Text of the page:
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Epistar hints at 'game-changing' silicon LED switch

12 Oct 2012

Giant Taiwanese LED maker works with GaN-on-silicon specialist Azzurro on technology with potential to cut cost of solid-state lighting.

Epistar, the Taiwan-based company that is ranked as one of the world’s largest manufacturers of high-brightness LEDs, has become the latest major producer to hint at a transfer to a potentially much cheaper silicon platform.

Currently the vast majority of blue LEDs, including Epistar’s, are made by depositing light-emitting layers of gallium nitride and related semiconductor material on top of a sapphire substrate. But the use of sapphire represents a significant proportion of the eventual cost of the LED, and a switch to silicon wafers could – according to its proponents - cut the cost of chips used in solid-state lighting by as much as 80%.

If high performance and reliability can be achieved in mass production, using legacy silicon CMOS processing lines, that would no doubt accelerate the move away from inefficient incandescent lighting to its far less energy-intensive semiconductor replacement.

The problem is that silicon and gallium nitride crystals have a serious lattice mismatch at the atomic level, and require a so-called “strain engineering” approach to wafer fabrication to ensure that the LEDs produced function properly, stopping wafers from bowing and cracking under the high temperatures required in key LED processing steps.

That requires the deposition of extra layers of material to act as a buffer between the two mismatched lattices, adding to the processing time and reducing the cost advantage of the technology.

“Game-changer”
Now Germany’s Azzurro Semiconductors, a specialist in the GaN-on-silicon wafer technology, says that Epistar has been able to transfer its existing LED layer structures to 150 mm diameter silicon wafers after a development period of only 16 weeks. Azzurro’s strain-engineered templates allow customers to transfer their own proprietary LED structures onto the new format without major process changes.

The company’s approach, detailed in this white paper, is to deposit a thick n-GaN buffer layer to compensate for the lattice mismatch. According to Erwin Ysewijn, Azzurro’s VP of marketing and sales, despite the thickness of the buffer, the overall growth time needed to deposit the LED layer structure works out to be the same for both silicon and sapphire production.

Ysewijn would not say whether or not Epistar was now planning to transfer the technology into mass production, although the Taiwan company’s chairman hinted that this could happen in a statement issued by the German firm:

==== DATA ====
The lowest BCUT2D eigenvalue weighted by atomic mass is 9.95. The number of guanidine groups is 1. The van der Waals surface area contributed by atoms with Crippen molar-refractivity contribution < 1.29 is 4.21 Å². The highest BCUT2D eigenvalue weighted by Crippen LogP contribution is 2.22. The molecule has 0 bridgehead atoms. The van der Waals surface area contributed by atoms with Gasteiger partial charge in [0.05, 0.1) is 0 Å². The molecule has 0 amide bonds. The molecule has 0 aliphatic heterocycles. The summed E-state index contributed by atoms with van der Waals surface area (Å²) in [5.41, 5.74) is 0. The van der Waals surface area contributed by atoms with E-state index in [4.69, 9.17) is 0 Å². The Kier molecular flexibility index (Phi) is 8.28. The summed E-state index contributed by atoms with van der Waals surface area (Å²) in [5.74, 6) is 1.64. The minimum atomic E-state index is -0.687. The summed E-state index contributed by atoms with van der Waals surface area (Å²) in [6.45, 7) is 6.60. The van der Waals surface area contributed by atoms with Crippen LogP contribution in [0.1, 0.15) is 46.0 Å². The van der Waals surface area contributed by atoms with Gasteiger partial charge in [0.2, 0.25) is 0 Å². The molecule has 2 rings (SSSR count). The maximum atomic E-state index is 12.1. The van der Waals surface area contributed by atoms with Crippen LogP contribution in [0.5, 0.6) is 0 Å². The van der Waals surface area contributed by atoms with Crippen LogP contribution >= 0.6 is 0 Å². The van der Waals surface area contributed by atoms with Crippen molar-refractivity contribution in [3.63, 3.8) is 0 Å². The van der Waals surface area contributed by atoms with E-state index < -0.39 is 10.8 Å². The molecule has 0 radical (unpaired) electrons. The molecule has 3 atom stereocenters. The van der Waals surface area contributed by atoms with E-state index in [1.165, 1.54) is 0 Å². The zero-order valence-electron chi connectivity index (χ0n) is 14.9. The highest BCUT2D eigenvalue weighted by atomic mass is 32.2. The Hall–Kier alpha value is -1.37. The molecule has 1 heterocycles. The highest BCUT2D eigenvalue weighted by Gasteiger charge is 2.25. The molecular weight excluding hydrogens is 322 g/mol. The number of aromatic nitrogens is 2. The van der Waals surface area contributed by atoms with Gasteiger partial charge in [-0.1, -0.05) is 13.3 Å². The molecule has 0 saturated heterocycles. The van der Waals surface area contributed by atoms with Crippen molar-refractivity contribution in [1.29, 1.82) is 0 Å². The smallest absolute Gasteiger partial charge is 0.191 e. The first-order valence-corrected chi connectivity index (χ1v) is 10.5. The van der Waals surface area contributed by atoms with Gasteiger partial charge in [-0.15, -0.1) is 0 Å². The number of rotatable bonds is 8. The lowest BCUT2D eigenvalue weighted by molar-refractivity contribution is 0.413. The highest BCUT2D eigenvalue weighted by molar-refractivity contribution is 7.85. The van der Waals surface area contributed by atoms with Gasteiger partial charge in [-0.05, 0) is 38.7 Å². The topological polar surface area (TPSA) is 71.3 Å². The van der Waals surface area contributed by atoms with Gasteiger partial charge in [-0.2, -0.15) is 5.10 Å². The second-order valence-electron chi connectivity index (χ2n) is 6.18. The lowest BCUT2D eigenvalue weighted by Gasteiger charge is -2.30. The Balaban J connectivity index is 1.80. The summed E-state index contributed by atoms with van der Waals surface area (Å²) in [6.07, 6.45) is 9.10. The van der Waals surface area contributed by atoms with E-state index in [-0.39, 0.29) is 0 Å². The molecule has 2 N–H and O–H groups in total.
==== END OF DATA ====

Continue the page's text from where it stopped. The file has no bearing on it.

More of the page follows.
“We are very excited about the outcome of this joint exercise, which has exceeded all expectations regarding speed and cost of migration,” said Lee Biing‐Jye. “The success helps us to utilize GaN‐on‐silicon, which is a game changer for the industry ‐ and Epistar as a leading innovator is part of it.”

Potentially disruptive
Epistar is by no means the first company to work on the potentially disruptive technology. Osram Opto Semiconductors has been collaborating with Azzurro for a number of years, and announced very promising results from its laboratory earlier this year. Ysewijn told optics.org that Osram was “strongly committed” to GaN-on-silicon technology, and that Azzurro was working with a number of other leading companies.

As well as the leading chip makers, a number of start-up firms are also trying to enter the market with their own proprietary versions of GaN-on-silicon LEDs. They include China’s Lattice Power, US-based Bridgelux (now working closely with investor Toshiba) and the UK company Plessey Semiconductors, which is working to transfer technology based on much thinner buffer layers, initially developed at Cambridge University, to its production facility.

To truly take advantage of legacy silicon infrastructure, a much more convincing economic argument for the GaN-on-silicon approach can be made with 200 mm wafers. Ysewijn told optics.org that while GaN-on-silicon “made sense” at 150 mm wafer sizes, the larger format would make the case even more strongly.

Azzurro is already working on that larger format with the help of a €2.6 million grant awarded in July 2012 and financed via the European Regional Development Fund and the Free State of Saxony.

Erwin Wolf, the Azzurro CEO, said: “The technology to enable the LED industry to tap into the advantages of the volume, cost-effectiveness and maturity of silicon foundries is ready with our strain‐engineered templates.”

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